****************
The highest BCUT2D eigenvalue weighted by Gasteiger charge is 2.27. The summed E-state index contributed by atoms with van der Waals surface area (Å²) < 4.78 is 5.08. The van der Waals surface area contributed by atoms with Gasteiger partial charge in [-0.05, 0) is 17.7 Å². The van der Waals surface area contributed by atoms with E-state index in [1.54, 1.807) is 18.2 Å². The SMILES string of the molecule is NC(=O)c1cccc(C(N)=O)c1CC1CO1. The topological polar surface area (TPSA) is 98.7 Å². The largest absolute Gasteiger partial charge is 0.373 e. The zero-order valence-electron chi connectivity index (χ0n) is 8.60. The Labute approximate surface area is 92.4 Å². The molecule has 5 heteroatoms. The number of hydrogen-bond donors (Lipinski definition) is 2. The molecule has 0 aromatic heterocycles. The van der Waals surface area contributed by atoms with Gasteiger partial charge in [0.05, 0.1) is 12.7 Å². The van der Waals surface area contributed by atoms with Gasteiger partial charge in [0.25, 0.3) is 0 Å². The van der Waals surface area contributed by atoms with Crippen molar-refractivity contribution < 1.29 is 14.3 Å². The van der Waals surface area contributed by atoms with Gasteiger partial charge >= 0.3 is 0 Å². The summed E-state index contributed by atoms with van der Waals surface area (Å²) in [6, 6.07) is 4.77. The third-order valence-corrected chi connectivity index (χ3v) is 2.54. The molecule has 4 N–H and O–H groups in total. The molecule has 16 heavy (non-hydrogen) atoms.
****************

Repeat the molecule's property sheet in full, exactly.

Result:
The highest BCUT2D eigenvalue weighted by Gasteiger charge is 2.27. The summed E-state index contributed by atoms with van der Waals surface area (Å²) < 4.78 is 5.08. The van der Waals surface area contributed by atoms with Gasteiger partial charge in [-0.05, 0) is 17.7 Å². The van der Waals surface area contributed by atoms with E-state index in [1.54, 1.807) is 18.2 Å². The SMILES string of the molecule is NC(=O)c1cccc(C(N)=O)c1CC1CO1. The topological polar surface area (TPSA) is 98.7 Å². The largest absolute Gasteiger partial charge is 0.373 e. The zero-order valence-electron chi connectivity index (χ0n) is 8.60. The Labute approximate surface area is 92.4 Å². The molecule has 5 heteroatoms. The number of hydrogen-bond donors (Lipinski definition) is 2. The molecule has 0 aromatic heterocycles. The van der Waals surface area contributed by atoms with Gasteiger partial charge in [0.05, 0.1) is 12.7 Å². The van der Waals surface area contributed by atoms with Gasteiger partial charge in [0.25, 0.3) is 0 Å². The van der Waals surface area contributed by atoms with Crippen molar-refractivity contribution < 1.29 is 14.3 Å². The van der Waals surface area contributed by atoms with Gasteiger partial charge >= 0.3 is 0 Å². The summed E-state index contributed by atoms with van der Waals surface area (Å²) in [6, 6.07) is 4.77. The third-order valence-corrected chi connectivity index (χ3v) is 2.54. The molecule has 4 N–H and O–H groups in total. The molecule has 16 heavy (non-hydrogen) atoms.